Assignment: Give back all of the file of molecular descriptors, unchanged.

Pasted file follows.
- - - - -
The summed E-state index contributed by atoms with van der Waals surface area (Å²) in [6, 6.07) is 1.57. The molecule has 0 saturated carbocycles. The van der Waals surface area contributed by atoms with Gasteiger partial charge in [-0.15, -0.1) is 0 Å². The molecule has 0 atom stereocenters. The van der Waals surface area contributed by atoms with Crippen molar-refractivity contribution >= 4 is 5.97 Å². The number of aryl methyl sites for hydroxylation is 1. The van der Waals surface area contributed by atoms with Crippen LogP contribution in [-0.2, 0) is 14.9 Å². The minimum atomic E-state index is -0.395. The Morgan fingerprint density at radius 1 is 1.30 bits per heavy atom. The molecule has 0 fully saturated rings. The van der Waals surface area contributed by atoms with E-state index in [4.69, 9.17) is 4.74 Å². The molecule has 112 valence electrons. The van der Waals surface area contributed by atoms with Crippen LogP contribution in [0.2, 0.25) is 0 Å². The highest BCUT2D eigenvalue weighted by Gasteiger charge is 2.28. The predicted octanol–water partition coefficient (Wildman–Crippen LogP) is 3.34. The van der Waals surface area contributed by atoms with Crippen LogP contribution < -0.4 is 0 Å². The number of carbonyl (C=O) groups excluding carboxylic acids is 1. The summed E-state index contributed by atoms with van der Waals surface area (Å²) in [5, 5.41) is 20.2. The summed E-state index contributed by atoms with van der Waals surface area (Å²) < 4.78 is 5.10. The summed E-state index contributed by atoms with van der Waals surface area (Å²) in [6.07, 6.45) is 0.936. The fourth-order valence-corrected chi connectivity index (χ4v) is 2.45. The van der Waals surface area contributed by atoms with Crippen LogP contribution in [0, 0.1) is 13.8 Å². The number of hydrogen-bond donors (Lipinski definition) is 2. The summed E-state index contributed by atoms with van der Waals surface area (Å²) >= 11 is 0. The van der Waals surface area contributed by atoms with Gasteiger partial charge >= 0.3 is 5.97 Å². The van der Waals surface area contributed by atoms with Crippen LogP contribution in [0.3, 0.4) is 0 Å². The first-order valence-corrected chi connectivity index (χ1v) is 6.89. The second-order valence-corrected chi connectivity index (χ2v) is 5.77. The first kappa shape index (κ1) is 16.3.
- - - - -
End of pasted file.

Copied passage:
The summed E-state index contributed by atoms with van der Waals surface area (Å²) in [6, 6.07) is 1.57. The molecule has 0 saturated carbocycles. The van der Waals surface area contributed by atoms with Gasteiger partial charge in [-0.15, -0.1) is 0 Å². The molecule has 0 atom stereocenters. The van der Waals surface area contributed by atoms with Crippen molar-refractivity contribution >= 4 is 5.97 Å². The number of aryl methyl sites for hydroxylation is 1. The van der Waals surface area contributed by atoms with Crippen LogP contribution in [-0.2, 0) is 14.9 Å². The minimum atomic E-state index is -0.395. The Morgan fingerprint density at radius 1 is 1.30 bits per heavy atom. The molecule has 0 fully saturated rings. The van der Waals surface area contributed by atoms with E-state index in [4.69, 9.17) is 4.74 Å². The molecule has 112 valence electrons. The van der Waals surface area contributed by atoms with Crippen LogP contribution in [0.2, 0.25) is 0 Å². The highest BCUT2D eigenvalue weighted by Gasteiger charge is 2.28. The predicted octanol–water partition coefficient (Wildman–Crippen LogP) is 3.34. The van der Waals surface area contributed by atoms with Crippen LogP contribution < -0.4 is 0 Å². The number of carbonyl (C=O) groups excluding carboxylic acids is 1. The summed E-state index contributed by atoms with van der Waals surface area (Å²) in [5, 5.41) is 20.2. The summed E-state index contributed by atoms with van der Waals surface area (Å²) < 4.78 is 5.10. The summed E-state index contributed by atoms with van der Waals surface area (Å²) in [6.07, 6.45) is 0.936. The fourth-order valence-corrected chi connectivity index (χ4v) is 2.45. The van der Waals surface area contributed by atoms with Crippen LogP contribution in [0, 0.1) is 13.8 Å². The number of hydrogen-bond donors (Lipinski definition) is 2. The summed E-state index contributed by atoms with van der Waals surface area (Å²) >= 11 is 0. The van der Waals surface area contributed by atoms with Gasteiger partial charge >= 0.3 is 5.97 Å². The van der Waals surface area contributed by atoms with Crippen LogP contribution in [0.3, 0.4) is 0 Å². The first-order valence-corrected chi connectivity index (χ1v) is 6.89. The second-order valence-corrected chi connectivity index (χ2v) is 5.77. The first kappa shape index (κ1) is 16.3.